Since the pandemic started a year ago, I’ve developed many thoughts and opinions about things that I hardly ever thought or had opinions about before. Sourdough bread is one of these things.
Before covid, I didn’t think much about sourdough. I knew it was a type of bread, usually white, typically sold in specialized bakeries (as opposed to grocery stores). I rarely bought bakery bread to eat at home but when I did, I would occasionally buy a loaf of sourdough. Once I got that bread home, I would slice it and toast it and make sandwiches with it, or whatever. I gave little thought, if any, to how “sour” the sourdough actually tasted, or to where that sour taste came from.
Then the pandemic happened and the world became obsessed with sourdough bread-baking. I tried baking my own bread once or twice and didn’t care for it. But in my effort to avoid crowded grocery stores, I did start eating a lot more bread from bakeries.
I began ordering my food from an online delivery service, and each delivery included a loaf of bread from one of several local bakeries. More often than not, the bread was described as “sourdough”. But also more often than not, the self-described sourdough bread did not taste very sour.
The more I noticed this lack of sourness in my bread, the more I craved it. And when I did stumble upon a truly sour sourdough — like the bread baked by my neighbor, Chris Green — my taste buds practically exploded with joy.
It’s weird what pandemics do to people. But anyway.
Sourdough Bread From Meat the Mother
Yesterday I was invited to a media launch for Meat the Mother, an artisanal food company started during lockdown by Joburg designer/bread-baker Maryke Burger.
I rarely attend media launches anymore. But the moment I opened Meat the Mother’s Instagram account and saw Maryke’s bread, I knew I would attend this one. I could taste that sourdough right through the screen.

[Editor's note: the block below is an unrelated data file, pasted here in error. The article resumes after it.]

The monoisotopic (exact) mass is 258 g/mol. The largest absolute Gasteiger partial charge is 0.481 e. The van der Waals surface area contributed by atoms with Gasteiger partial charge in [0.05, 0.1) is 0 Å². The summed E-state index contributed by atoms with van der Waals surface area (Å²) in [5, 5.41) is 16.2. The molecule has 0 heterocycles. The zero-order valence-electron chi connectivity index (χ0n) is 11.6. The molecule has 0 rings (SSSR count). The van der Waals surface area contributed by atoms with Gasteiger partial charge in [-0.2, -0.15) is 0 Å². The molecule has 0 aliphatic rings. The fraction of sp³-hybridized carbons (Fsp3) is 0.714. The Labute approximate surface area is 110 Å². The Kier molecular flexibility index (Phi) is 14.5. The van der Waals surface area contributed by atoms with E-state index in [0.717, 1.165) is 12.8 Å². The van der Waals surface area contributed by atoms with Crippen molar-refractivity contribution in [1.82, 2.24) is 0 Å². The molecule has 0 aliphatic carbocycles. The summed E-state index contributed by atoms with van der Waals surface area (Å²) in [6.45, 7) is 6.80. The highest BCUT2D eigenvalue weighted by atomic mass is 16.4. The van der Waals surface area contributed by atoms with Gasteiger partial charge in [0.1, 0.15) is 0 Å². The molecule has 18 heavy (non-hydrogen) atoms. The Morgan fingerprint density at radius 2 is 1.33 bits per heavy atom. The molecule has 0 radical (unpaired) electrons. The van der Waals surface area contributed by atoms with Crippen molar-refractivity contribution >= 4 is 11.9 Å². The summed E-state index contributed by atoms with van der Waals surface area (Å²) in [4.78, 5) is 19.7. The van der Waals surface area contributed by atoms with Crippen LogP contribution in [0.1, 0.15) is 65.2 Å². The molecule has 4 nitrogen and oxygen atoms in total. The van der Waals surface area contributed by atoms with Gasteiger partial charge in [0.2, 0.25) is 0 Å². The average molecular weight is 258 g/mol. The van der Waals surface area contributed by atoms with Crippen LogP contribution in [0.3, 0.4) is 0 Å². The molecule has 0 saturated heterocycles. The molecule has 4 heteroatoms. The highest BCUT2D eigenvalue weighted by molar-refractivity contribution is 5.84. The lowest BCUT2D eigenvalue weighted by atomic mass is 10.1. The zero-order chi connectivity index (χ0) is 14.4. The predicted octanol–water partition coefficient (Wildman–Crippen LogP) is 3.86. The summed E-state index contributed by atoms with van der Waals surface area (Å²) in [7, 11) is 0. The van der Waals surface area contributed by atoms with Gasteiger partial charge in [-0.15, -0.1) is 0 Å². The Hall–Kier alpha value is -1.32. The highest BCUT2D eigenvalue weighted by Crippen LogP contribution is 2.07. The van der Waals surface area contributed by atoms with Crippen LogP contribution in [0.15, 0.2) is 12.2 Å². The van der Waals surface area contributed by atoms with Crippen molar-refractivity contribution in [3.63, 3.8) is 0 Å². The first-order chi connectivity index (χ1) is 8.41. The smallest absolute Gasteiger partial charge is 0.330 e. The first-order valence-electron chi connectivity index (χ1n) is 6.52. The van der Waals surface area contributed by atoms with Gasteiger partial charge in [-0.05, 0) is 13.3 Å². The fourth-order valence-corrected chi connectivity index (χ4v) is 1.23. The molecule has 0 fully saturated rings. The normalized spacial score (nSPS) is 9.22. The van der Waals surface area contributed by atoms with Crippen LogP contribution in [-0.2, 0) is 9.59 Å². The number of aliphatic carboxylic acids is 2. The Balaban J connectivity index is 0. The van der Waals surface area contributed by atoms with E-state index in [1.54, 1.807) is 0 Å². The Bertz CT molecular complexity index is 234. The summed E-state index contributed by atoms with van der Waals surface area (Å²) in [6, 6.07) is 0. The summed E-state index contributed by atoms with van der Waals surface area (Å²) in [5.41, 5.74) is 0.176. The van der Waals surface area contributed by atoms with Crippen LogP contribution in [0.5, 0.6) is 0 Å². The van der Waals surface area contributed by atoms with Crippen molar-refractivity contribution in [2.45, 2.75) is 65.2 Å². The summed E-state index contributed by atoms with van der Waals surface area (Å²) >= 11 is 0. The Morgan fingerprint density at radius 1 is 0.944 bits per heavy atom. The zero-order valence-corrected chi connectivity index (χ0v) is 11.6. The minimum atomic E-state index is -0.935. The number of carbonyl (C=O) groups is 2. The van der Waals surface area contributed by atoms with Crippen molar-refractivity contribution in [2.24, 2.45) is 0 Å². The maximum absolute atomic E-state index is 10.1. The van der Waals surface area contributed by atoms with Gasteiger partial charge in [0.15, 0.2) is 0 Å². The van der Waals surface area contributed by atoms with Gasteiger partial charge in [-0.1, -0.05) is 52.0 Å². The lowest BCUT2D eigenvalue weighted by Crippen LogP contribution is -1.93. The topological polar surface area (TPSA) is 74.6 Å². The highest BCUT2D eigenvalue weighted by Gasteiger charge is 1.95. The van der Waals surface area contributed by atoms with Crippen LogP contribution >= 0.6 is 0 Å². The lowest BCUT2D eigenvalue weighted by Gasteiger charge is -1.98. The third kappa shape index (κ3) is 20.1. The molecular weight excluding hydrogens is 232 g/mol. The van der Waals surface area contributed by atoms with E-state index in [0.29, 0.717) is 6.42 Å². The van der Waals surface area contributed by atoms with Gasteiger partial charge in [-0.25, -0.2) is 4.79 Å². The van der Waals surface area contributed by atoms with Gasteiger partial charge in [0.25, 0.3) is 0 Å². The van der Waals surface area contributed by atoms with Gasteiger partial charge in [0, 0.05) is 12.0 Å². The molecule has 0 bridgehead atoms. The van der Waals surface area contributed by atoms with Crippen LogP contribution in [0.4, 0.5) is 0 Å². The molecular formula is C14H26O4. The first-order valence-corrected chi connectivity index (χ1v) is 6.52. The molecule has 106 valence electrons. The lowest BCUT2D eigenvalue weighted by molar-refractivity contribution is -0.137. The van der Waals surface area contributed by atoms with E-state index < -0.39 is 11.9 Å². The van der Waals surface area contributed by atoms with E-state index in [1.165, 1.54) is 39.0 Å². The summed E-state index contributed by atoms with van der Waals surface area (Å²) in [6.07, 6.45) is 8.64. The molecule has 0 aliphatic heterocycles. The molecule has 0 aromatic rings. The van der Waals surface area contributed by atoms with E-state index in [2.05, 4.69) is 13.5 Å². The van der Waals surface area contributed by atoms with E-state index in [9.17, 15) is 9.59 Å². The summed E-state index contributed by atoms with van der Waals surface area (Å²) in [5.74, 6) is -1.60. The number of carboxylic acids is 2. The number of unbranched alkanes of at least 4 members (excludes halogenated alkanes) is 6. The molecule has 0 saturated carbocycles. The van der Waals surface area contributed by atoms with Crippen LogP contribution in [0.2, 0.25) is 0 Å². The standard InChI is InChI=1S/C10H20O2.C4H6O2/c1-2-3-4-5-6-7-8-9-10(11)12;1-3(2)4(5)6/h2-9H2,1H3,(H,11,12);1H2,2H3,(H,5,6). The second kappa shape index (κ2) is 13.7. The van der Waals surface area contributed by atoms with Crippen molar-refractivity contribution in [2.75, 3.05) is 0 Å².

Maryke is a highly trained baker and completed a special sourdough course several years ago in New York. Meat the Mother sells high-quality local meat (including incredible biltong), artisanal sourdough, and a bunch of other delicious foods, all produced in South Africa. The “meat” in the name refers to meat, as in the food (obviously). “Mother” refers to both Maryke herself (she has two sons) and to Maryke’s sourdough starter, which gives birth to these beautiful, sour sourdoughs every day.
I explained my pandemic sourdough opinions to Maryke and asked what she thought about them. She explained, quite simply, that it takes time to make sourdough taste sour. That mama sourdough starter needs time to work her magic, and not all bakeries have enough time to devote to this process.
Each attendee at the media launch (there were only five of us, which was really cool) received a loaf of sourdough and a block of cultured butter, which Maryke sources from a dairy farmer in the Western Cape. I had never heard of cultured butter before, but here is how it’s described on the Meat the Mother website: “Cultured dairy has been fermented. When making cultured butter, it’s an extra step before churning. The cream needs to become acidic and this is achieved through the addition of cultures.”
I’m not sure exactly what that means. But I don’t need to understand the butter-culturing process to tell you, with absolute confidence, that Meat the Mother sells the most delicious bread and butter you will ever taste.
If this pandemic has also given you new thoughts and opinions about sourdough bread and butter (or biltong, or chicken breasts, or honey or vinegar), I recommend you Meat the Mother. Her products aren’t cheap, as you may have guessed, but they are worth it. And life is too short to eat bland sourdough.
Meat the Mother hosted me as part of a media event. Opinions expressed are mine.